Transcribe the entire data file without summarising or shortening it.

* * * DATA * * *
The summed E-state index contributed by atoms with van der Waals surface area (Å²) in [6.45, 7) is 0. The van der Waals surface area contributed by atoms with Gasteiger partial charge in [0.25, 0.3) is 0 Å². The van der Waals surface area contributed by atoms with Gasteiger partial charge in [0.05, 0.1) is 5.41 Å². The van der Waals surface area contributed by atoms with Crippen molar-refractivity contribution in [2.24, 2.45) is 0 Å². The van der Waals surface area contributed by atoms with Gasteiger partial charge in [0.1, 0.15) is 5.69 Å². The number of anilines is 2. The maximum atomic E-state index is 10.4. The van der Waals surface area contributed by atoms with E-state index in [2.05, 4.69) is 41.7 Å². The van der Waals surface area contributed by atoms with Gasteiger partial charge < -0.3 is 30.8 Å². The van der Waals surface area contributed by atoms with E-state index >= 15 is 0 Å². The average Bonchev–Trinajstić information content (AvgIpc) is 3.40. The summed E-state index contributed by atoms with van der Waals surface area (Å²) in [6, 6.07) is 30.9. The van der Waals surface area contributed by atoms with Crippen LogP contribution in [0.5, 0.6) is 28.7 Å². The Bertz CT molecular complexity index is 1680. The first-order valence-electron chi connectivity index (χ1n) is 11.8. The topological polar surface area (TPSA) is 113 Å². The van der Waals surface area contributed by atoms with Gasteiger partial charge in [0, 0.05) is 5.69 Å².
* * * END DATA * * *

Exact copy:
The summed E-state index contributed by atoms with van der Waals surface area (Å²) in [6.45, 7) is 0. The van der Waals surface area contributed by atoms with Gasteiger partial charge in [0.25, 0.3) is 0 Å². The van der Waals surface area contributed by atoms with Gasteiger partial charge in [0.05, 0.1) is 5.41 Å². The van der Waals surface area contributed by atoms with Crippen molar-refractivity contribution in [2.24, 2.45) is 0 Å². The van der Waals surface area contributed by atoms with Gasteiger partial charge in [0.1, 0.15) is 5.69 Å². The number of anilines is 2. The maximum atomic E-state index is 10.4. The van der Waals surface area contributed by atoms with E-state index in [2.05, 4.69) is 41.7 Å². The van der Waals surface area contributed by atoms with Gasteiger partial charge < -0.3 is 30.8 Å². The van der Waals surface area contributed by atoms with E-state index >= 15 is 0 Å². The average Bonchev–Trinajstić information content (AvgIpc) is 3.40. The summed E-state index contributed by atoms with van der Waals surface area (Å²) in [6, 6.07) is 30.9. The van der Waals surface area contributed by atoms with Crippen LogP contribution in [0.5, 0.6) is 28.7 Å². The Bertz CT molecular complexity index is 1680. The first-order valence-electron chi connectivity index (χ1n) is 11.8. The topological polar surface area (TPSA) is 113 Å². The van der Waals surface area contributed by atoms with Gasteiger partial charge in [0, 0.05) is 5.69 Å².